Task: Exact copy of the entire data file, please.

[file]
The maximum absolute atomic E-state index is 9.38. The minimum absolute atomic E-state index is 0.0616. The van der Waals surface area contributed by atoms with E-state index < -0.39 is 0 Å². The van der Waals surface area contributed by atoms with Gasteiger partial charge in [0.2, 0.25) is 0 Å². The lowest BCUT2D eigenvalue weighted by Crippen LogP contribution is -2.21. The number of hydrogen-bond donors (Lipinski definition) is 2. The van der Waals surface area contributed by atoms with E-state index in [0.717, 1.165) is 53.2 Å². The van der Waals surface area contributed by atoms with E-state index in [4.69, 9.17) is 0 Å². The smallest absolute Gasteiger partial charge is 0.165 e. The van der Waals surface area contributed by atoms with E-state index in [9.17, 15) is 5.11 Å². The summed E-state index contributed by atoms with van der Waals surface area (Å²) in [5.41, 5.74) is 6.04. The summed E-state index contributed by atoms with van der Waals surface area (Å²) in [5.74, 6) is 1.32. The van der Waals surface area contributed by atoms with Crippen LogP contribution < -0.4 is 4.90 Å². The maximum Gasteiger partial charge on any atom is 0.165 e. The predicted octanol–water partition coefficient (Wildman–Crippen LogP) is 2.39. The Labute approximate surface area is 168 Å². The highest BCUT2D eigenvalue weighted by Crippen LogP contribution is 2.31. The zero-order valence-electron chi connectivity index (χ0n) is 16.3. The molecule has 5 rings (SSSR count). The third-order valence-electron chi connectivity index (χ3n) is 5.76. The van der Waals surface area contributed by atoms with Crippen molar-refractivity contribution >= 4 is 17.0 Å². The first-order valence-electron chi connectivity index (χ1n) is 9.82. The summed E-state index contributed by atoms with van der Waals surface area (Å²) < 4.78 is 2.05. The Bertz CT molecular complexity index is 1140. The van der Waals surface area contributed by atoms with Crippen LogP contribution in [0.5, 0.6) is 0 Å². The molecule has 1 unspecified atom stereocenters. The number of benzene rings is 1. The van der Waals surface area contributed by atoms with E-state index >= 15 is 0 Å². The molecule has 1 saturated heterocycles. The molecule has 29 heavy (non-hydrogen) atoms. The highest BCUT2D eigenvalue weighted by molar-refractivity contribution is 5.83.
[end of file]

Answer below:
The maximum absolute atomic E-state index is 9.38. The minimum absolute atomic E-state index is 0.0616. The van der Waals surface area contributed by atoms with E-state index < -0.39 is 0 Å². The van der Waals surface area contributed by atoms with Gasteiger partial charge in [0.2, 0.25) is 0 Å². The lowest BCUT2D eigenvalue weighted by Crippen LogP contribution is -2.21. The number of hydrogen-bond donors (Lipinski definition) is 2. The van der Waals surface area contributed by atoms with E-state index in [0.717, 1.165) is 53.2 Å². The van der Waals surface area contributed by atoms with E-state index in [4.69, 9.17) is 0 Å². The smallest absolute Gasteiger partial charge is 0.165 e. The van der Waals surface area contributed by atoms with E-state index in [9.17, 15) is 5.11 Å². The summed E-state index contributed by atoms with van der Waals surface area (Å²) in [5.41, 5.74) is 6.04. The summed E-state index contributed by atoms with van der Waals surface area (Å²) in [5.74, 6) is 1.32. The van der Waals surface area contributed by atoms with Crippen LogP contribution < -0.4 is 4.90 Å². The maximum Gasteiger partial charge on any atom is 0.165 e. The predicted octanol–water partition coefficient (Wildman–Crippen LogP) is 2.39. The Labute approximate surface area is 168 Å². The highest BCUT2D eigenvalue weighted by Crippen LogP contribution is 2.31. The zero-order valence-electron chi connectivity index (χ0n) is 16.3. The molecule has 5 rings (SSSR count). The third-order valence-electron chi connectivity index (χ3n) is 5.76. The van der Waals surface area contributed by atoms with Crippen molar-refractivity contribution >= 4 is 17.0 Å². The first-order valence-electron chi connectivity index (χ1n) is 9.82. The summed E-state index contributed by atoms with van der Waals surface area (Å²) < 4.78 is 2.05. The Bertz CT molecular complexity index is 1140. The van der Waals surface area contributed by atoms with Crippen LogP contribution in [0.5, 0.6) is 0 Å². The molecule has 1 unspecified atom stereocenters. The number of benzene rings is 1. The van der Waals surface area contributed by atoms with E-state index >= 15 is 0 Å². The molecule has 1 saturated heterocycles. The molecule has 29 heavy (non-hydrogen) atoms. The highest BCUT2D eigenvalue weighted by molar-refractivity contribution is 5.83.